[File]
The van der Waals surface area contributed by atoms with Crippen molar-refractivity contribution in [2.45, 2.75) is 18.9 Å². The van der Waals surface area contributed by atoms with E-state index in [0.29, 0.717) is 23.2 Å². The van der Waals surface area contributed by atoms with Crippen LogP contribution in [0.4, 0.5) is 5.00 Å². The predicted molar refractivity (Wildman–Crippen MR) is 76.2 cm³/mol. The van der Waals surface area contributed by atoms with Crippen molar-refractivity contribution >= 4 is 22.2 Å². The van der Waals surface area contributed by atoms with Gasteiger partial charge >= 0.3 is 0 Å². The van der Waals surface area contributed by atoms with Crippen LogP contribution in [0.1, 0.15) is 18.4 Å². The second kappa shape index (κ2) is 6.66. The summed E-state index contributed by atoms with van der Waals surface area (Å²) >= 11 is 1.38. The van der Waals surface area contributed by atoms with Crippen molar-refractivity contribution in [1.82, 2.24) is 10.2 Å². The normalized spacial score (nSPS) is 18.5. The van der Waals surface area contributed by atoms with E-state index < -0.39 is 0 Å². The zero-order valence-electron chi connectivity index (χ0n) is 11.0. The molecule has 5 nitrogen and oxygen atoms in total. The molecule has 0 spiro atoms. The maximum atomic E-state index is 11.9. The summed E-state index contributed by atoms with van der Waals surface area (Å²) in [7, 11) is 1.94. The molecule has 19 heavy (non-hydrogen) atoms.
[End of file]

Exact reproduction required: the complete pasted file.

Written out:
The van der Waals surface area contributed by atoms with Crippen molar-refractivity contribution in [2.45, 2.75) is 18.9 Å². The van der Waals surface area contributed by atoms with E-state index in [0.29, 0.717) is 23.2 Å². The van der Waals surface area contributed by atoms with Crippen LogP contribution in [0.4, 0.5) is 5.00 Å². The predicted molar refractivity (Wildman–Crippen MR) is 76.2 cm³/mol. The van der Waals surface area contributed by atoms with Crippen molar-refractivity contribution >= 4 is 22.2 Å². The van der Waals surface area contributed by atoms with Gasteiger partial charge >= 0.3 is 0 Å². The van der Waals surface area contributed by atoms with Crippen LogP contribution in [0.1, 0.15) is 18.4 Å². The second kappa shape index (κ2) is 6.66. The summed E-state index contributed by atoms with van der Waals surface area (Å²) >= 11 is 1.38. The van der Waals surface area contributed by atoms with Crippen molar-refractivity contribution in [1.82, 2.24) is 10.2 Å². The normalized spacial score (nSPS) is 18.5. The van der Waals surface area contributed by atoms with E-state index < -0.39 is 0 Å². The zero-order valence-electron chi connectivity index (χ0n) is 11.0. The molecule has 5 nitrogen and oxygen atoms in total. The molecule has 0 spiro atoms. The maximum atomic E-state index is 11.9. The summed E-state index contributed by atoms with van der Waals surface area (Å²) in [7, 11) is 1.94. The molecule has 19 heavy (non-hydrogen) atoms.